It appears the revisions to the tax plan being discussed will be slightly less draconian than previously announced resulting in a little lead time for portfolio adjustments.  My guess (pure speculation) is the first half of 2018 will be relatively good but a little choppy.  The last half I suspect we’ll be seeing a weaker dollar, a little uptick in inflation and minimal tangible results from the administration’s policies.  Anyway, an emphasis on appreciation over dividends in a rising tax environment may result in tax deferral possibilities.  This belief is the basis for next years’ strategy as subsequently outlined.

  1. Continuation of the primary portfolio strategy in regards to moving closer to the defined target allocations.  One example of this was my first December purchase, KMB which is an Anchor holding of mine.
  2. With the tax bill still in an uncertain status, load the maximum allowable contribution to the IRA.  These funds have been allocated and will be moved by month end.  A small Canadian holding in my taxable account has been identified as my new IRA purchase which will probably be made in January (pre ex-div).  A by-product of this will be a temporary overweight status in this issue.  Since I don’t like redundant holdings across accounts, my smaller taxable holding will be sold post ex-div.  This should shield more income from taxation (under current tax).
  3. Implemented (December 14th) my side strategy for 2018 titled Sluice Box which is a reference to the Gold Rush days.  This represents about 1% of the portfolio and was created (and bought) in my Motif account (shameless plug).  The emphasis is on Bitcoin, Blockchain, Growth and my first Swiss stocks with a couple of beaten down issues thrown in.

My 2018 strategy research began in earnest when I encountered Fortune magazines’ November 1st article, In Search Of ‘Vital’ Companies.  Of the fifty companies listed, my selection process drilled into the dividend payers – albeit at low yields.  Then on November 7th, Investor Place published The 10 Best Growth Stocks You Can Buy Now I chose to ignore The Dividend Guy’s August 23rd launch of Dividend Growth Rocks as I tend to shy away from paid sites particularly when operated by one person with multiple pseudonyms.  Besides, only one of his selections (Nordson – NDSN) was either not owned already or replicated in the other analyses.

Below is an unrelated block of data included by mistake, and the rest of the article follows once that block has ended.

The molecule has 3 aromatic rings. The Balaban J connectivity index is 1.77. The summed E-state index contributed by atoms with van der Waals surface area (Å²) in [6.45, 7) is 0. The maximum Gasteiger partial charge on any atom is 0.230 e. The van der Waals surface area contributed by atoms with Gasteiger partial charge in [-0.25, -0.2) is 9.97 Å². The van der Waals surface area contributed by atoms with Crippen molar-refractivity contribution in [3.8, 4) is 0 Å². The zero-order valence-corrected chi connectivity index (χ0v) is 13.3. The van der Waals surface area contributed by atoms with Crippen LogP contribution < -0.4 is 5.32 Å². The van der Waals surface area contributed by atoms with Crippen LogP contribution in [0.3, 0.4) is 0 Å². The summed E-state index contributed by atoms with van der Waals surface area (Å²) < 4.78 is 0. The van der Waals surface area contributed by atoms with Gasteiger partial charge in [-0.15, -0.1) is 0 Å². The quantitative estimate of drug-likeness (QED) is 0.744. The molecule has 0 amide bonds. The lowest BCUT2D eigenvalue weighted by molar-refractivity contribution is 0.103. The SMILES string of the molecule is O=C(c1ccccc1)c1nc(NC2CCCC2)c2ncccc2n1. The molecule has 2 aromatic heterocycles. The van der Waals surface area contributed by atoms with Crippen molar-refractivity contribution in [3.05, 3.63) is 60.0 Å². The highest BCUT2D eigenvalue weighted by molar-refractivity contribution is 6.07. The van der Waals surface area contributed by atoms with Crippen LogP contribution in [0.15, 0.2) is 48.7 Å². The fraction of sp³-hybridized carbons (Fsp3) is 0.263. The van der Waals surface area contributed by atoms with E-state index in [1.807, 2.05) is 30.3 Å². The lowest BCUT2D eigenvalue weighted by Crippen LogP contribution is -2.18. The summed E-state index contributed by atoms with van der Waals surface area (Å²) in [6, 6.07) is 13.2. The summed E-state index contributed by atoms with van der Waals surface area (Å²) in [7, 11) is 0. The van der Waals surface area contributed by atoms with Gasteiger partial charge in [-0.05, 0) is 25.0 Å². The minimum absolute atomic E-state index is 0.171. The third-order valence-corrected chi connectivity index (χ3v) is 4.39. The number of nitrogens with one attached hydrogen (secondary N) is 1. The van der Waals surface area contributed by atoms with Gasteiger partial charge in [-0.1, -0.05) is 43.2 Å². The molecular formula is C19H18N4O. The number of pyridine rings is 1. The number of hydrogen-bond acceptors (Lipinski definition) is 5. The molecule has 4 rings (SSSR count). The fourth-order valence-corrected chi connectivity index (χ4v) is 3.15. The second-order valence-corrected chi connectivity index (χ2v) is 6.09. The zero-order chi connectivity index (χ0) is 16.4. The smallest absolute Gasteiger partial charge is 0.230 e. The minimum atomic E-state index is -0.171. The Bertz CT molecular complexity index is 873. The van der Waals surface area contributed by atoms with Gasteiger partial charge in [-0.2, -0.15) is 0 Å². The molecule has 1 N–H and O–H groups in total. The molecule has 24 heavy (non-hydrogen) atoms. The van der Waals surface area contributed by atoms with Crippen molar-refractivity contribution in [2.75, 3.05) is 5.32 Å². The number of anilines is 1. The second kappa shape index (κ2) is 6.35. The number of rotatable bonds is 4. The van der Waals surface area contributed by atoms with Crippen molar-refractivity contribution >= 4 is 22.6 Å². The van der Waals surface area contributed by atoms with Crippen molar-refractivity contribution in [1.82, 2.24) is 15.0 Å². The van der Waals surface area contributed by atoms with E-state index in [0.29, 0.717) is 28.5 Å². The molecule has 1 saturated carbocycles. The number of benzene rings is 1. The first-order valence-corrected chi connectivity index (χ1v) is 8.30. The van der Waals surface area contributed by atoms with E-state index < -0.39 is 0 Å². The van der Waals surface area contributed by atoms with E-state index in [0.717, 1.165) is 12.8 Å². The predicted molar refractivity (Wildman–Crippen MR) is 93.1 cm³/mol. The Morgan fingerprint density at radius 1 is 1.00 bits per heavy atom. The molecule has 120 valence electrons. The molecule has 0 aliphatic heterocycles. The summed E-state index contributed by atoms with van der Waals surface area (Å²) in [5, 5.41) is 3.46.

Once the data was combined, I removed issues already owned and ones I had no inclination to buy.  Basically I had to be convinced of the opportunity and that the price (subjective argument) remained reasonable.

The following table presents my 2018 picks and the primary reason.  All but one are dividend payers and I front-loaded my purchase to 2017 to ensure receipt of CME’s special dividend (ex-div Dec 28).

SLUICE BOX (Motif: 2018 Growth)
Yield
NVIDIA Corporation (1,2) NVDA 7.30% 0.32% Bitcoin chipset
CME Group Inc CME 7.30% 1.76% Bitcoin Futures
Cboe Global Markets Inc CBOE 6.70% 0.86% Bitcoin Futures
Intercontinental Ex. (1) ICE 6.80% 1.14% Coinbase investor
Nasdaq Inc NDAQ 6.70% 1.96% Blockchain
Microsoft Corp. (2) MSFT 6.80% 1.98% Blockchain (Azure, Ethereum)
JPMorgan Chase & Co. (2) JPM 6.80% 2.68% Blockchain (hyper ledger)
Veritex Holdings Inc VBTX 5.90% 0.00% emerging growth co. (JOBS Act)
Ottawa Bancorp, Inc. OTTW 6.10% 1.10% 2-step conversion (growth)
Newell Brands Inc NWL 6.50% 3.02% Brands
Energizer Holdings Inc ENR 6.50% 2.44% Brands
Cognizant Technology (1) CTSH 6.50% 0.84% Future 50
Intuit Inc. (1) INTU 6.70% 1.00% Future 50
Novartis AG (ADR) NVS 6.70% 3.21% possible Alcon spin
ABB Ltd (ADR) ABB 6.70% 2.91% purchased a GE segment

Notes:

  1. Future 50 (also currently own: MA, V)
  2. Investor Place 10 (also currently own: V, SQ)
  3. Other Bitcoin/Blockchain indirect investments include: GS, IBM, WU, AMTD

At the very least it will be interesting to observe the Crypto phenomenon in more of a supporting role.  I also need to acknowledge Dividend Diplomats whose research on NWL was enlightening.